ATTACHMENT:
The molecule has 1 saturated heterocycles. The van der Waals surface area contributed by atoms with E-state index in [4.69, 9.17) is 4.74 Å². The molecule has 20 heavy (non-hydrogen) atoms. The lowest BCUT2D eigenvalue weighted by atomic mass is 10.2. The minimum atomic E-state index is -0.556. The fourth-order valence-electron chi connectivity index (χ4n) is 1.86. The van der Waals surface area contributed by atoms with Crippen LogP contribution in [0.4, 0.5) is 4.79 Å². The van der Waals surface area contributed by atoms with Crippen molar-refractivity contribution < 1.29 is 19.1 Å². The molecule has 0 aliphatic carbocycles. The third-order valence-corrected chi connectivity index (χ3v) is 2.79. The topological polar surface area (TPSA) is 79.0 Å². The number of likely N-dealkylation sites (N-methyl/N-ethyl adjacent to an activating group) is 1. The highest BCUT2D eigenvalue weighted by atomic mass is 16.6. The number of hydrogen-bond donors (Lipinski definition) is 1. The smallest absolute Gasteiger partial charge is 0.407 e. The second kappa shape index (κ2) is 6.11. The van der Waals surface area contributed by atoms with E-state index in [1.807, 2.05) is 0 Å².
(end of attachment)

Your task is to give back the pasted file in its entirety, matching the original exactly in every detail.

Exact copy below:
The molecule has 1 saturated heterocycles. The van der Waals surface area contributed by atoms with E-state index in [4.69, 9.17) is 4.74 Å². The molecule has 20 heavy (non-hydrogen) atoms. The lowest BCUT2D eigenvalue weighted by atomic mass is 10.2. The minimum atomic E-state index is -0.556. The fourth-order valence-electron chi connectivity index (χ4n) is 1.86. The van der Waals surface area contributed by atoms with Crippen LogP contribution in [0.4, 0.5) is 4.79 Å². The van der Waals surface area contributed by atoms with Crippen molar-refractivity contribution < 1.29 is 19.1 Å². The molecule has 0 aliphatic carbocycles. The third-order valence-corrected chi connectivity index (χ3v) is 2.79. The topological polar surface area (TPSA) is 79.0 Å². The number of likely N-dealkylation sites (N-methyl/N-ethyl adjacent to an activating group) is 1. The highest BCUT2D eigenvalue weighted by atomic mass is 16.6. The number of hydrogen-bond donors (Lipinski definition) is 1. The smallest absolute Gasteiger partial charge is 0.407 e. The second kappa shape index (κ2) is 6.11. The van der Waals surface area contributed by atoms with E-state index in [1.807, 2.05) is 0 Å².